The SPIRIT OF '76, depicting a flag bearer, drummer boy, and fifer marching across a battlefield during the American Revolution, is perhaps the most famous painting produced in Cleveland. The 8' x 10' oil painting was created by ARCHIBALD WILLARD at the suggestion of Cleveland photographer JAS. F. RYDER, who felt that a semihumorous, patriotic painting would be appropriate for showing at the 1876 U.S. centennial exhibition in Philadelphia.
Originally entitled Yankee Doodle, the painting was begun by Willard at his home in Wellington, OH, and moved in Feb. 1876 to Willis Ame's studio in the old Union Natl. Bank Bldg. at 308 Euclid Ave. to facilitate modeling sessions. Hugh Moser, a CIVIL WAR veteran and friend of Willard's, posed as the fifer; HENRY K. DEVEREUX, son of Gen. JOHN H. DEVEREUX, served as the model for the drummer; and Willard's father, Rev. Samuel Willard, served as the inspiration for the flag bearer. The death of Willard's father before the completion of the painting led Willard to create a serious rather than humorous work. After the exhibition, the painting was shown in several large cities, acquiring its present name of Spirit of '76 in Boston before being returned to Ryder's gallery, where it was purchased by Gen. Devereux.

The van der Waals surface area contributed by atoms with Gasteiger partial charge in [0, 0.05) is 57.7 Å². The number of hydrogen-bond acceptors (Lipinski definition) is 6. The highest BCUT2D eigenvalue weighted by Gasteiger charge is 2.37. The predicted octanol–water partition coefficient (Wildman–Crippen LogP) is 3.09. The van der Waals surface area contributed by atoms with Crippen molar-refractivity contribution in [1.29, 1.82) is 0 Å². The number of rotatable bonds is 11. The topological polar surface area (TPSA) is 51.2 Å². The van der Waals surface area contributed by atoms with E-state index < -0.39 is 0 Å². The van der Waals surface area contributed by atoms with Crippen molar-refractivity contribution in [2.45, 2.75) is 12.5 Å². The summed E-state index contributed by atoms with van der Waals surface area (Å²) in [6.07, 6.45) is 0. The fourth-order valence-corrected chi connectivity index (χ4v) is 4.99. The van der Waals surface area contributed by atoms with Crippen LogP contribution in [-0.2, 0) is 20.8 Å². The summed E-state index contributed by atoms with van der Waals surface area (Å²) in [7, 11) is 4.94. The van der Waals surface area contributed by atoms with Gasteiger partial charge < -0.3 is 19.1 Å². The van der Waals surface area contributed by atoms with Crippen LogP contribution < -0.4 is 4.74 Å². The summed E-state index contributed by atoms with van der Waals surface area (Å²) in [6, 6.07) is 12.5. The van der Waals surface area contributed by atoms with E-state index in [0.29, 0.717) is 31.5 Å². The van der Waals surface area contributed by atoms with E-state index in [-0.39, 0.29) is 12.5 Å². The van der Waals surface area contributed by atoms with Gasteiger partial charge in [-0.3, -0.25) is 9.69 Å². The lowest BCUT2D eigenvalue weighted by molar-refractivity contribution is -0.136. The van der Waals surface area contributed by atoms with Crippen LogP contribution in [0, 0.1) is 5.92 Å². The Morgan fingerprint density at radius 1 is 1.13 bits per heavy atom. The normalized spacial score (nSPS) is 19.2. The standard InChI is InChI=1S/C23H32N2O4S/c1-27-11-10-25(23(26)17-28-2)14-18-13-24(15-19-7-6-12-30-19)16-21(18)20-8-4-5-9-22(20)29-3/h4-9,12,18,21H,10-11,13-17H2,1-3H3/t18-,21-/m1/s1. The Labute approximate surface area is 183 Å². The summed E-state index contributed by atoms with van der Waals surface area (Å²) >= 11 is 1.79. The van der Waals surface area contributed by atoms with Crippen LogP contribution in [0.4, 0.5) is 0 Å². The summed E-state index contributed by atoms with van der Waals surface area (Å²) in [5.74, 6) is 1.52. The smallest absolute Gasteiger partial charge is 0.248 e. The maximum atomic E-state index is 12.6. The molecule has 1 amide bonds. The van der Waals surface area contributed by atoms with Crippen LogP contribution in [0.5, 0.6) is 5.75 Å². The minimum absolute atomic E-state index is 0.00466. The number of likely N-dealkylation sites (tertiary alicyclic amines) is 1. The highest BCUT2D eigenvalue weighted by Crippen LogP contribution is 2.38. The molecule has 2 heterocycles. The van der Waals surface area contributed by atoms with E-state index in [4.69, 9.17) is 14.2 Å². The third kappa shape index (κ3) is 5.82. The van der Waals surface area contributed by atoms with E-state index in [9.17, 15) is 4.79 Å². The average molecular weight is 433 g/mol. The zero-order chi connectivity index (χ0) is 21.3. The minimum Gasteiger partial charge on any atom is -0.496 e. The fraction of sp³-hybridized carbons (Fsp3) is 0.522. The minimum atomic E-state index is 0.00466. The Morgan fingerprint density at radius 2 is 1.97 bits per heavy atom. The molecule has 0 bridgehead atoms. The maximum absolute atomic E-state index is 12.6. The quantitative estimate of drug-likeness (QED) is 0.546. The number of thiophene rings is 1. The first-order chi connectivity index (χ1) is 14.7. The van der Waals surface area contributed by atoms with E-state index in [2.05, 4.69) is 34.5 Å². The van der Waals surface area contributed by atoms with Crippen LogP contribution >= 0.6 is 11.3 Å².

The painting's popularity led Willard to paint a minimum of 14 "original" versions. Two copies are held in Cleveland, one at the WESTERN RESERVE HISTORICAL SOCIETY and the second at CLEVELAND CITY HALL, this copy having been commissioned by Mayor NEWTON D. BAKER in 1912. The authentic original, substantially altered by Willard in an 1893 "retouching," is currently in Marblehead, MA.